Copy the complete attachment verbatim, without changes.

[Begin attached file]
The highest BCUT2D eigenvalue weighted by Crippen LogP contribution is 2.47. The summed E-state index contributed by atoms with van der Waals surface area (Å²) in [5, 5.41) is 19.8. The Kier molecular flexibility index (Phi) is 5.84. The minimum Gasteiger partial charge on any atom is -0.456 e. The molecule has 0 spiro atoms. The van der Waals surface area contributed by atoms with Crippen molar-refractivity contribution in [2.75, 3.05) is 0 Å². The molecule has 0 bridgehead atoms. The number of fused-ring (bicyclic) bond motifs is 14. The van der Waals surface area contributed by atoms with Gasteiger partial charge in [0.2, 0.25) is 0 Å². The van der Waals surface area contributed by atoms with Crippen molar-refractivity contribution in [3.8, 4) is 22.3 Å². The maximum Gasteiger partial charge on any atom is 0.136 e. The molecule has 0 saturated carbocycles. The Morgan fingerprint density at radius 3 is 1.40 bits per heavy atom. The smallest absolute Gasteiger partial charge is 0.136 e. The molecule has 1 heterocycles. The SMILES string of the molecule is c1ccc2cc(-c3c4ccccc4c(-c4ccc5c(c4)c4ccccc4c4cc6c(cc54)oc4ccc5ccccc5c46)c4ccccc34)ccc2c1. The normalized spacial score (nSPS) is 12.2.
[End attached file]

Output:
The highest BCUT2D eigenvalue weighted by Crippen LogP contribution is 2.47. The summed E-state index contributed by atoms with van der Waals surface area (Å²) in [5, 5.41) is 19.8. The Kier molecular flexibility index (Phi) is 5.84. The minimum Gasteiger partial charge on any atom is -0.456 e. The molecule has 0 spiro atoms. The van der Waals surface area contributed by atoms with Crippen molar-refractivity contribution in [2.75, 3.05) is 0 Å². The molecule has 0 bridgehead atoms. The number of fused-ring (bicyclic) bond motifs is 14. The van der Waals surface area contributed by atoms with Gasteiger partial charge in [0.2, 0.25) is 0 Å². The van der Waals surface area contributed by atoms with Crippen molar-refractivity contribution in [3.8, 4) is 22.3 Å². The maximum Gasteiger partial charge on any atom is 0.136 e. The molecule has 0 saturated carbocycles. The Morgan fingerprint density at radius 3 is 1.40 bits per heavy atom. The smallest absolute Gasteiger partial charge is 0.136 e. The molecule has 1 heterocycles. The SMILES string of the molecule is c1ccc2cc(-c3c4ccccc4c(-c4ccc5c(c4)c4ccccc4c4cc6c(cc54)oc4ccc5ccccc5c46)c4ccccc34)ccc2c1. The normalized spacial score (nSPS) is 12.2.